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I am new to programing.

I was wondering why are bytes 8 bits? why cant a byte be expanded to n bits instead of taking 8 bytes to make 64bit?


Sorry, my question was not phrased right. When windows writes a file, the smallest possible is a byte of 8 bits. Why can't it be more than that?

I assume char_bit is in memory process. the file written out will still be a byte of 8 bits, yes?

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marked as duplicate by Jonathon Reinhart, Blue Moon, Dayal rai, Lundin, Jens Gustedt Mar 7 '14 at 7:36

This question has been asked before and already has an answer. If those answers do not fully address your question, please ask a new question.

If you search, you'll find lots of other already-answered questions about this. 1 2 3. –  Jonathon Reinhart Mar 7 '14 at 7:32
Have a look on What is CHAR_BIT? for some more clarification. –  Dayal rai Mar 7 '14 at 7:33
It all boils down to this question: "What is the smallest unit of data that my system can process?" Even though an x86_64 machine will have 64-bit general purpose registers, the registers and memory is still byte-addressable, where a byte is 8 bits. This forms the definition of CHAR_BIT, mentioned below. –  Jonathon Reinhart Mar 7 '14 at 7:37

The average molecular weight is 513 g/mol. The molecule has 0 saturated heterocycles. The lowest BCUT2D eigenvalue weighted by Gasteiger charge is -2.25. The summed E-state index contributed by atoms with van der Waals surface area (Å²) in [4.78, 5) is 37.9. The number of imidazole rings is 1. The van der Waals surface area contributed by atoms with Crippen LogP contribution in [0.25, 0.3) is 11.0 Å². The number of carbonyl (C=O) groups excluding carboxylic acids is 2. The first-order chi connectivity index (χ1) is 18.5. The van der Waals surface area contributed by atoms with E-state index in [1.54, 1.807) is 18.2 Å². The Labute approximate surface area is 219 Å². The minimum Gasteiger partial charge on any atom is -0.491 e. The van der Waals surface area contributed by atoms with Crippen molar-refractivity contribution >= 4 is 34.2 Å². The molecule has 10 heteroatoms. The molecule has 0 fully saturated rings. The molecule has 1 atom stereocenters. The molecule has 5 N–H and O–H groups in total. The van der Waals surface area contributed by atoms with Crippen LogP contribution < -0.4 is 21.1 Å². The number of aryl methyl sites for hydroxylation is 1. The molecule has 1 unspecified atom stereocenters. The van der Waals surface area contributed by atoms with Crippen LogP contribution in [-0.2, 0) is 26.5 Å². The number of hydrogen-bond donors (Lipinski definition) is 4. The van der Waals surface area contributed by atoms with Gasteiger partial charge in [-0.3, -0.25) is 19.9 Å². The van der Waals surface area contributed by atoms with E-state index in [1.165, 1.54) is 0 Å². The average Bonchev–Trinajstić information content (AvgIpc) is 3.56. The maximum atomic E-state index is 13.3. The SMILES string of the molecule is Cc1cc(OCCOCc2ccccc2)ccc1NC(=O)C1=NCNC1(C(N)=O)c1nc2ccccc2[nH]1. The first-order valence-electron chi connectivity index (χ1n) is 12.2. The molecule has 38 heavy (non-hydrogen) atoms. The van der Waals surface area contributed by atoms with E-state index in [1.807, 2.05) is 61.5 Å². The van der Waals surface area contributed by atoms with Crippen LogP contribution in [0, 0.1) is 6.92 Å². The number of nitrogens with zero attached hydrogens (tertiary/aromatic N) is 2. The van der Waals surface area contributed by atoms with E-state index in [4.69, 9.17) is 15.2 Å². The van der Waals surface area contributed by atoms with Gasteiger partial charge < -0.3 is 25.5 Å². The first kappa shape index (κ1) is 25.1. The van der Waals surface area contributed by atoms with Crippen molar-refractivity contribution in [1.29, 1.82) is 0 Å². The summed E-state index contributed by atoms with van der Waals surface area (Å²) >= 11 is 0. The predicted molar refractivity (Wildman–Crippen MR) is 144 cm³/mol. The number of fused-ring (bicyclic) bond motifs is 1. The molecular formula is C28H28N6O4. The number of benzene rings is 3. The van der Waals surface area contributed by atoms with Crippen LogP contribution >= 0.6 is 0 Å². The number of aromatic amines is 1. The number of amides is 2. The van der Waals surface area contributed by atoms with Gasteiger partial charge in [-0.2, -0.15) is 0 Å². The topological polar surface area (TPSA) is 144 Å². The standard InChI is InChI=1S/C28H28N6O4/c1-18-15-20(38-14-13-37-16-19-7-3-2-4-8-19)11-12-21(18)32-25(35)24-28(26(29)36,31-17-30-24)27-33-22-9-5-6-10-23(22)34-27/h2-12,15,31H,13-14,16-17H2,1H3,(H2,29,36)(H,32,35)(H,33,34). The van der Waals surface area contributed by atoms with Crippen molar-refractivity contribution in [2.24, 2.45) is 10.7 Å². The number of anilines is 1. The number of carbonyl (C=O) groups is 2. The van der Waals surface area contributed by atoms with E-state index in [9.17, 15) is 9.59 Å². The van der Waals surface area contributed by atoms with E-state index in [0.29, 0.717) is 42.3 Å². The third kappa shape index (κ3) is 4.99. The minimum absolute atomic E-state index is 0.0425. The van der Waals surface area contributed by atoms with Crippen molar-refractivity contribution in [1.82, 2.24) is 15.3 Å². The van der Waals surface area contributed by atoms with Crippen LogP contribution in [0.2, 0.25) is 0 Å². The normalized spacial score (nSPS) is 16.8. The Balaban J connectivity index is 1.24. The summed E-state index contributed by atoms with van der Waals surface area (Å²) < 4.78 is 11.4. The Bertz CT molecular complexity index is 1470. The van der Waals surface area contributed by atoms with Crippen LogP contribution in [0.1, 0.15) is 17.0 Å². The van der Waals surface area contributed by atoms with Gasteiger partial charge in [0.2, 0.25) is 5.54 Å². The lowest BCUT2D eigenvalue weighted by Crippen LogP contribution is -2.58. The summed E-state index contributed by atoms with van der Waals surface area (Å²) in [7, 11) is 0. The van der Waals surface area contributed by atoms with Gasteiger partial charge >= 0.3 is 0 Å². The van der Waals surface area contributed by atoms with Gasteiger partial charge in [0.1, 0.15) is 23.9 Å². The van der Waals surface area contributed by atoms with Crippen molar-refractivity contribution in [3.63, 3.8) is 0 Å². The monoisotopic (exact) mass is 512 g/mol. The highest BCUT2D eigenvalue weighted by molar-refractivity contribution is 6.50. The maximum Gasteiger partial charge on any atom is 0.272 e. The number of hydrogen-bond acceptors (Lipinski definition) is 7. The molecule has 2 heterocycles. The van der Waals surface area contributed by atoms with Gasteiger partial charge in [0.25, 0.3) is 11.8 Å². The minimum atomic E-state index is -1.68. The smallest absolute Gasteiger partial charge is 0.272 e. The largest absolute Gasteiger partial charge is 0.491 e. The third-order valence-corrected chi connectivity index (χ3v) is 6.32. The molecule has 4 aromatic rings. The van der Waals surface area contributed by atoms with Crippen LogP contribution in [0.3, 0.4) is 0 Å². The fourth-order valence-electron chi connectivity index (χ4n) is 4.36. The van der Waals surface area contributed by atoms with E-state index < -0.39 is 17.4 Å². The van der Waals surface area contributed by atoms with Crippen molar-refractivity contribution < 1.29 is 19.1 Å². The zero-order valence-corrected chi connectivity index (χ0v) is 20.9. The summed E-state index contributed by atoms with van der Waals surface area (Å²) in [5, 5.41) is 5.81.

Some Texas Instruments CPUs have 16 bits as lowest processable unit; they cannot load, store or process bytes but only 16 bit words. Low-level CPUs (used for cheap TV remote controls) use 4 bits per unit instead of 8. –  Martin Rosenau Mar 7 '14 at 8:49
An important constraint comes from the C memory model: Different elements of an array are different access locations, and concurrent, unordered access of two different array elements is defined to not be a data race. Applying this to char arrays, you find that the hardware must support access to individual bytes without inventing writes, which puts constraints on the size of a byte. –  Kerrek SB Mar 7 '14 at 9:39

1 Answer 1

It actually can - the number of bits in a byte is CHAR_BIT, which is 8 most of the time, but doesn't have to.

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@user4815162342 yes it does - "byte - addressable unit of data storage large enough to hold any member of the basic character set of the execution environment" –  Luchian Grigore Mar 7 '14 at 7:33
@user4815162342 and "number of bits for smallest object that is not a bit-field (byte) CHAR_BIT" –  Luchian Grigore Mar 7 '14 at 7:35
I stand corrected. –  user4815162342 Mar 7 '14 at 7:35

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